Do you dream of the consultant's lifestyle? Setting your own hours, being your own boss, living where you want, and accepting only projects that interest you.
Sure, working as an independent consultant can be as risky as it is rewarding, but it's not as hard as you might think. If you're resourceful, organized, and have a wide range of skills, consulting could be just the profession for you. And if you plan it right the first time, you can succeed where others have failed.
Whether you're contemplating a move into the consulting field or you're currently an independent consultant looking for some expert advice, ITworld.com columnist Peter Rysavy has some useful information for you about running your own consultancy -- from securing clients and managing time to branding your company and expanding your business.
What is it really like to be a consultant?: If you've ever wished you could run your own business, with the freedom to choose your clients, projects, and hours, you might be ready for the consulting life. To learn more about the industry and how you might fit in, read on.
The skills you need to be a successful consultant: Becoming a successful consultant is less about specific expertise than about having the right skills and personality for the job. Learn how to evaluate your professional and personal skills, focus your expectations, and you're on your way.
Fear: It's the biggest impediment to starting your own business: Many people dream of leading a consultant's life, but few take the leap. Overcome your fear by examining the key considerations for starting your own consultancy.
Clients: How to get them: Like most other businesses, consultancies require a steady stream of clients -- so how do you go about securing them? The answer lies in diversification, flexibility, and quality of service.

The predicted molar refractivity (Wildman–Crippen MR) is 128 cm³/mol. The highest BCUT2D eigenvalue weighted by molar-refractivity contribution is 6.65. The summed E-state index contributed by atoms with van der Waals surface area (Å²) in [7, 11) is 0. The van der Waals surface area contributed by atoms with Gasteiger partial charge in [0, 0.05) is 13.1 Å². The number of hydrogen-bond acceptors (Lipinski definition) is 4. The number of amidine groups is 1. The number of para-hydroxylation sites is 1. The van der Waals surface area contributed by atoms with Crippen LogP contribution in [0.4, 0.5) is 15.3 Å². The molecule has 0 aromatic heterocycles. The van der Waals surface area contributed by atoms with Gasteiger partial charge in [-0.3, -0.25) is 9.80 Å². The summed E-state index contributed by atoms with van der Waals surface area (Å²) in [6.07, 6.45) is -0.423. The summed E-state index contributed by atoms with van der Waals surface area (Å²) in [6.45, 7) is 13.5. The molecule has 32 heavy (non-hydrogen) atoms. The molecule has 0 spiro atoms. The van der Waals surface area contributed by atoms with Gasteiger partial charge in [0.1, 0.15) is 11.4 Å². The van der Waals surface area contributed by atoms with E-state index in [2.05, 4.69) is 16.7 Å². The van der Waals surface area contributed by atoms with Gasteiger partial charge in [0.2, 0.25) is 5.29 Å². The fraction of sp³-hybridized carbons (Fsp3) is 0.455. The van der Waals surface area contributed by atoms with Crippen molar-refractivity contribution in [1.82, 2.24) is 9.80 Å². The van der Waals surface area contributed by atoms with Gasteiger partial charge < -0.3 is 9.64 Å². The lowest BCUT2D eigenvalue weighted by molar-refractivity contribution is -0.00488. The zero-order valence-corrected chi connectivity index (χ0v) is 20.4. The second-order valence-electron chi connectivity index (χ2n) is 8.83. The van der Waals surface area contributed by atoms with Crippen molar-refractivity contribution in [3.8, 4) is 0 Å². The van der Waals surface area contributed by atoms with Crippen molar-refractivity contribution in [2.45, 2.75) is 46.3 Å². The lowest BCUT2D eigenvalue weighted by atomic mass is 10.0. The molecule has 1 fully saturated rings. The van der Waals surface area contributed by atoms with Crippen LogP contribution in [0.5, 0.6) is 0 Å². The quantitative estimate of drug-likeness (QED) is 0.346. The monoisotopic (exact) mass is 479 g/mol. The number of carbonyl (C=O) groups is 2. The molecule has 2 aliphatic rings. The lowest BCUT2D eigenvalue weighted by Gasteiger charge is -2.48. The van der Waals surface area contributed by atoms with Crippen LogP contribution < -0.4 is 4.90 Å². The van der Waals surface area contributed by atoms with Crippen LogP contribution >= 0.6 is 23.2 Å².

Overcome negative perceptions: As a consultant, you fight negative perceptions about your job on a daily basis. By establishing yourself as trustworthy, efficient, and credible, you not only build your own reputation, but that of the industry as well.
Setting rates: How high should you go?: Setting your consulting fees is a touchy process; if they're too high, you lose business, and if they're too low, you lose money and credibility. Factors to consider when setting your rates include the type of work you perform, the services your client demands, and the timelines for projects.
Proposal writing: The key to getting business: If written correctly, proposals don't have to be time-consuming, but they can be the secret to securing clients. Following these tips, you can develop effective proposals that target clients' needs with language that will make them sit up and listen.
The consulting agreement: What each party expects: The consulting agreement is the marriage contract between consultant and client. Understanding each party's expectations allows you to spell out the process and goals in the agreement so that you can develop a mutually satisfactory relationship.
Time management: Your business depends on it: While being your own boss can have distinct advantages, it also means that you have to run every aspect of the business yourself. Because your duties are so varied, time management and prioritization are essential to your survival and success.
How to work with a consultant: If you think that you'll never have to work with other consultants, you're wrong. Eventually you're going to have to subcontract some work, so be sure to find the right party.